The commitment of the United States Government to fight corruption is expressed most vividly in our first International Crime Control Strategy, a document released by President Clinton in May 1998. Under this Strategy, we have broadened our efforts to provide systematic and heightened support and to enable nations to act together against corruption. In global and regional diplomatic processes, we are seeking to define comprehensive, objective statements of practices governments can employ to control and combat corruption. We are working to increase the public commitment of governments and political leaders to adopt and implement such practices.
The United States is providing increasing technical assistance and training to enhance the institutional capabilities of governments to fight crime and corruption. We are doing this at a time when the demand of the voting publics in nations around the world has never been greater. They are saying that their leaders and governments must act effectively to counter corruption. We want to help democratic political forces around the globe arm themselves with the practical means to hold their leaders accountable on a continuing basis. This is the central conceptual principle for the growing range of our international policy and assistance efforts against crime and corruption.
As many of you know, in Washington in February 1999, the United States hosted the First Global Forum on Fighting Corruption which as I mentioned Vice President Gore personally chaired. Over 500 participants from 90 nations attended. They included the Vice Presidents from five Latin American republics and leaders from 16 other member states of the OAS, plus the Secretary General of the OAS. Participants extensively discussed a comprehensive set of principles and practices that are effective in promoting public integrity and combating official corruption.
In their final Declaration, the participants called for governments to adopt anti-corruption practices appropriate to each nation's particular circumstances and to assist each other in the implementation of such practices through processes of mutual evaluation. The Second Global Forum will be held May 28-31, 2001 in the Netherlands, and the United States will co-sponsor the event.
Our Specific Contributions in the Hemisphere
Let me make clear that our commitment to the anti-corruption fight is more than rhetorical. We continue to support with real resources activities in the hemisphere to help our neighbors implement the Inter-American Convention and enlarge their anti-corruption programs. For example, the United States is supporting an OAS project to assist nations to ratify the Convention, and to draft implementing legislation. Also, through the OAS Office of Legal Affairs, we are supporting training for investigative journalists to help develop civil society mechanisms to detect and expose corruption in public institutions. In addition, we are funding counternarcotics, police training, and administration of justice improvement programs. All of these projects contain anti-corruption elements that are indispensable to their long-term success. One such element is the enhanced transparency of government operations, in particular in the procurement and public purchasing area.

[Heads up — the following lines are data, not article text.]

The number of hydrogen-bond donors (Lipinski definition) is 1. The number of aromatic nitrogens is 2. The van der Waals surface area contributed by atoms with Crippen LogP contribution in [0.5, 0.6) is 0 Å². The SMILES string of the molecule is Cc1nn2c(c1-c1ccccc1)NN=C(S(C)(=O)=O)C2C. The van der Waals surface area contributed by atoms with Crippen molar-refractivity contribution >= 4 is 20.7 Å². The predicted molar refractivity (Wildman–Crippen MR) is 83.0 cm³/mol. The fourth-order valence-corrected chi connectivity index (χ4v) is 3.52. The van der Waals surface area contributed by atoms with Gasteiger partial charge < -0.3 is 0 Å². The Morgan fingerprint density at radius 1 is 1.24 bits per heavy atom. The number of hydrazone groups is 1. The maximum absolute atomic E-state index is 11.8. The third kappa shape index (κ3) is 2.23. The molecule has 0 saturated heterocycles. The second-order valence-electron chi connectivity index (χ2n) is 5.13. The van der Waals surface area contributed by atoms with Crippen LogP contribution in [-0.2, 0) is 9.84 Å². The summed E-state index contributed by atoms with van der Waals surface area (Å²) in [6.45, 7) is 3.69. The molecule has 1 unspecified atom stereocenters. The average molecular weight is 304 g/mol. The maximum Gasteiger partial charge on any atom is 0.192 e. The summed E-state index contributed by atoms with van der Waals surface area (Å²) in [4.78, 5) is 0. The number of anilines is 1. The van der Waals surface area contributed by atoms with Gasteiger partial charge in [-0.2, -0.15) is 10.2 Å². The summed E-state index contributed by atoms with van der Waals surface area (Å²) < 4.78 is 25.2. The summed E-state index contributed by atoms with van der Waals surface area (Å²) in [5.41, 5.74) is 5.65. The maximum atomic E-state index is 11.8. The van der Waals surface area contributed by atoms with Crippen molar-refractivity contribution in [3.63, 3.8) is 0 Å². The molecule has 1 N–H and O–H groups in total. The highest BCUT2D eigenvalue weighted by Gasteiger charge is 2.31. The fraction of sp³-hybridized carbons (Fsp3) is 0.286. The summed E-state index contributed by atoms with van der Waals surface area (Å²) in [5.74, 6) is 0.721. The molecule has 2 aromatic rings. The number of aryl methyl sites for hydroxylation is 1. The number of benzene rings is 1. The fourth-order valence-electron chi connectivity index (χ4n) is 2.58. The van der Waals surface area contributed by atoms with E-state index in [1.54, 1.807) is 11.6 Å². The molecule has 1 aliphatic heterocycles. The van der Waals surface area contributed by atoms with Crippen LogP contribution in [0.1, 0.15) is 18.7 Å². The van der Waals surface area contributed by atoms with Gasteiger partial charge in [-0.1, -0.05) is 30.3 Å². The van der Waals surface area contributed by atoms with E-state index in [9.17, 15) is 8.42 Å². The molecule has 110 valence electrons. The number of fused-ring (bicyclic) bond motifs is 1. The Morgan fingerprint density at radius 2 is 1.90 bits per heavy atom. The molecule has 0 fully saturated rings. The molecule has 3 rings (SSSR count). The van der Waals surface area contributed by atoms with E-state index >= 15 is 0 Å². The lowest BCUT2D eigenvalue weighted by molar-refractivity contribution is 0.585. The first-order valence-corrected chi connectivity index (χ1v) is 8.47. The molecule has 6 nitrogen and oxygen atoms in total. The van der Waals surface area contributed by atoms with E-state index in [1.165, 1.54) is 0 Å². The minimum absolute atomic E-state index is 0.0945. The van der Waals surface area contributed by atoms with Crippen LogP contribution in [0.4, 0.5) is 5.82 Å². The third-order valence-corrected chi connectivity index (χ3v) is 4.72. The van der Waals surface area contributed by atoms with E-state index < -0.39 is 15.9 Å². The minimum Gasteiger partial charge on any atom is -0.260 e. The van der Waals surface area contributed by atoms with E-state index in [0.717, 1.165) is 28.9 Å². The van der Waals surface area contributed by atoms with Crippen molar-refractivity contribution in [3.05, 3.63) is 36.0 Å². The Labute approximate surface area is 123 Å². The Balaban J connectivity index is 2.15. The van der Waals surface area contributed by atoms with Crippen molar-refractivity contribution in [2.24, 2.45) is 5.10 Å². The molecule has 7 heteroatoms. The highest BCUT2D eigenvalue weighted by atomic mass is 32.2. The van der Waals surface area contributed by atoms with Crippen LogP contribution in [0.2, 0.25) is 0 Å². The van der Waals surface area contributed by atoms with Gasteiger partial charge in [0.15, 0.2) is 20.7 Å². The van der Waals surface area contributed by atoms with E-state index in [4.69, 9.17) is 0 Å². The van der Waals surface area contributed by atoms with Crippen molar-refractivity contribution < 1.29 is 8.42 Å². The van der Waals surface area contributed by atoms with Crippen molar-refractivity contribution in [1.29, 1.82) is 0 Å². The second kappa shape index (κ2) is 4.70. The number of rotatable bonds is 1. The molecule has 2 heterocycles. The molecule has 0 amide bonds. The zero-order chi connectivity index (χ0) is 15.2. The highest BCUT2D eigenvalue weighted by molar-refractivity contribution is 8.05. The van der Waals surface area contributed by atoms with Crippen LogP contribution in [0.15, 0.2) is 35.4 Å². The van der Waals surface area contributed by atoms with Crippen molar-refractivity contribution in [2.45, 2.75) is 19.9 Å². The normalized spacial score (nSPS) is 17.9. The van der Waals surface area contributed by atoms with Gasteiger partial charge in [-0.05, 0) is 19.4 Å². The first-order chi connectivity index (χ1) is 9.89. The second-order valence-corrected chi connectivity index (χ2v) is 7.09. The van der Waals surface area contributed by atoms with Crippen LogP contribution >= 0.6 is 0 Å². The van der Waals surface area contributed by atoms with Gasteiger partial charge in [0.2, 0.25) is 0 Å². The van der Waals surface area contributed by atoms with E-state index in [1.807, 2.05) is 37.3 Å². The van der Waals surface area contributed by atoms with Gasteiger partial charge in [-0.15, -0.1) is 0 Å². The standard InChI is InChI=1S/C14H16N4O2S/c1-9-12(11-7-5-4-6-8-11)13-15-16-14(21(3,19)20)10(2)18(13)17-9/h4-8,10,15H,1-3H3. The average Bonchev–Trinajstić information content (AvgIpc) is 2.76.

Bilateral Contributions to the Region
At the bilateral level, the U.S. Agency for International Development (USAID) has supported a regional anti-corruption program called America's Accountability and Anti-Corruption Project (AAA). The program aims to explore, disseminate, and promote best practices to reduce corruption through a variety of venues including: a website; a network of NGOs and professional associations; technical courses for practitioners on accounting, audit, and investigative skills; pilot projects, regional models, and a Donor Consultative Group to coordinate international technical assistance. AAA also serves as a global clearinghouse for anti-corruption events, ideas, and news.
USAID also supports a variety of bilateral initiatives whose primary goals are to strengthen government accountability and transparency -- and in doing so also to reduce corruption. For example, in Bolivia, El Salvador, Guyana, Honduras, Mexico, Paraguay, and Peru, USAID programs support transparent municipal budget processes with citizen participation. In Bolivia, Colombia, Ecuador, El Salvador, Honduras, Nicaragua, and Paraguay we are providing technical assistance to help pass or implement modern criminal procedures codes that will improve the overall effectiveness of justice system and reduce impunity.